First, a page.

Does Diversity Make Us Unhappy?
The Wall will not make Americans happy, but other things will.
Posted March 27, 2019
This guest post was written by Maryann Kwakwa and Andrea Peña-Vasquez. Both are doctoral candidates in Political Science at the University of Notre Dame. It is based on their recent paper in the peer-reviewed journal Politics, Groups, and Identities.
Some believe that immigration is to blame for the nation’s social and economic ills. The president has applied this logic through a series of morally dubious public policies, such as the Travel Ban, the "zero tolerance" family separation policy, and, of course, the Wall.
Will anti-immigrant policies aimed at creating a more homogenous society succeed in improving quality of life in the United States? Will America be happier if it is less diverse?
Although Americans are feeling anxious, depressed, and dissatisfied with their lives more than ever before , directing this angst toward immigrants is misguided. The evidence from other countries clearly suggests that conclusion: Other advanced industrial democracies have larger and more consistent influxes of immigrants than the US, but their aggregate levels of subjective well-being (SWB)— or life satisfaction—are much higher than that of the United States. In our recent article in the peer-reviewed journal Politics, Groups, and Identities, we assess the extent to which ethnic, religious, and linguistic fractionalization (i.e., diversity) negatively affects levels of SWB. According to our research, less diversity will not make us happier. Whether a physical structure or just a metaphor for animus against immigrants, building the Wall will not increase SWB amongst Americans. However, we find evidence of something that will increase the extent to which people find life to be a positive and rewarding experience: making our social safety net more universalistic and generous.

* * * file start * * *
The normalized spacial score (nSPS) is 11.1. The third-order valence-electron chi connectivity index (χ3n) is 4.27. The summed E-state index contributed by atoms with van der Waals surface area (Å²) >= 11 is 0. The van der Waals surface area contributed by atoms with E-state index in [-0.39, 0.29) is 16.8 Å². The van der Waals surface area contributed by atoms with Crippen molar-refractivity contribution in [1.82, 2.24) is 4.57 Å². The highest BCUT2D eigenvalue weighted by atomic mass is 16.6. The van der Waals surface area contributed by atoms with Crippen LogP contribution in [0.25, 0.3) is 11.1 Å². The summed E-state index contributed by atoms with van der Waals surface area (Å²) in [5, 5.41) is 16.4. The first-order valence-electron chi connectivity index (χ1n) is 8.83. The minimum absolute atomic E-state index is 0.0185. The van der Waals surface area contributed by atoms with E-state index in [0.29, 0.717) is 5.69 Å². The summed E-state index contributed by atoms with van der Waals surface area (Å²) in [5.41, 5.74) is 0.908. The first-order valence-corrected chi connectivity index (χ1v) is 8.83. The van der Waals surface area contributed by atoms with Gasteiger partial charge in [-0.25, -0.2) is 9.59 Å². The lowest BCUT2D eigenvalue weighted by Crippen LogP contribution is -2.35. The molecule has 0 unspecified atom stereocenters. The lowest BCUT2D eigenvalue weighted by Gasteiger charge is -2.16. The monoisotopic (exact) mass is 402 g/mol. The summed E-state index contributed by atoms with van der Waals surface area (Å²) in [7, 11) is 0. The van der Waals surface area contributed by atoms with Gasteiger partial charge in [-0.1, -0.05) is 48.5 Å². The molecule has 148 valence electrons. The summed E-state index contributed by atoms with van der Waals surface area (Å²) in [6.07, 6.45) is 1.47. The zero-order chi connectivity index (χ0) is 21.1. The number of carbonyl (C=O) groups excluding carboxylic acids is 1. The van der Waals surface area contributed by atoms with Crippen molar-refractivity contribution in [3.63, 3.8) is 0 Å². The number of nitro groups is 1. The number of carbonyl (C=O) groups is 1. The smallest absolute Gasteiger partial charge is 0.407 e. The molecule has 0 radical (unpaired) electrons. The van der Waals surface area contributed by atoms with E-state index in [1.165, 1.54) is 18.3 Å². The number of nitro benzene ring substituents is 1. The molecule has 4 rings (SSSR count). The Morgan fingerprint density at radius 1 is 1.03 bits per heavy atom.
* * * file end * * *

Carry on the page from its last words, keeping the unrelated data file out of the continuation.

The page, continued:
Fractionalization (the probability that two randomly chosen individuals from a country will be from different groups) is often used as a measure of diversity. Theoretically, there are two reasons why increasing levels of racial, linguistic, or religious diversity might decrease levels of SWB within a country. First, fractionalization can decrease trust amongst citizens. The type of trust needed to promote consensus and compromise within public institutions is "generalized trust"—the belief that most people can be trusted. Unfortunately, fractionalization tends to increase the belief that people can only trust members of their in-group (i.e., particularized trust). Second, fractionalization exacerbates conflictual behavior. This not only leads to inefficient transactions between groups but in extreme cases can lead to civil war or worse. By decreasing trust and increasing conflict, fractionalization may thus undermine levels of SWB in the short run. At the same time, though, scholars find that there are numerous societal benefits to diversity, which might more than account for diversity's (possible) negative pressure on life satisfaction. Studies show that fractionalization can affect countries negatively. But some countries have institutions that allow them to minimize or absorb the costs of diversity, such that in the long run, they may enjoy diversity's benefits.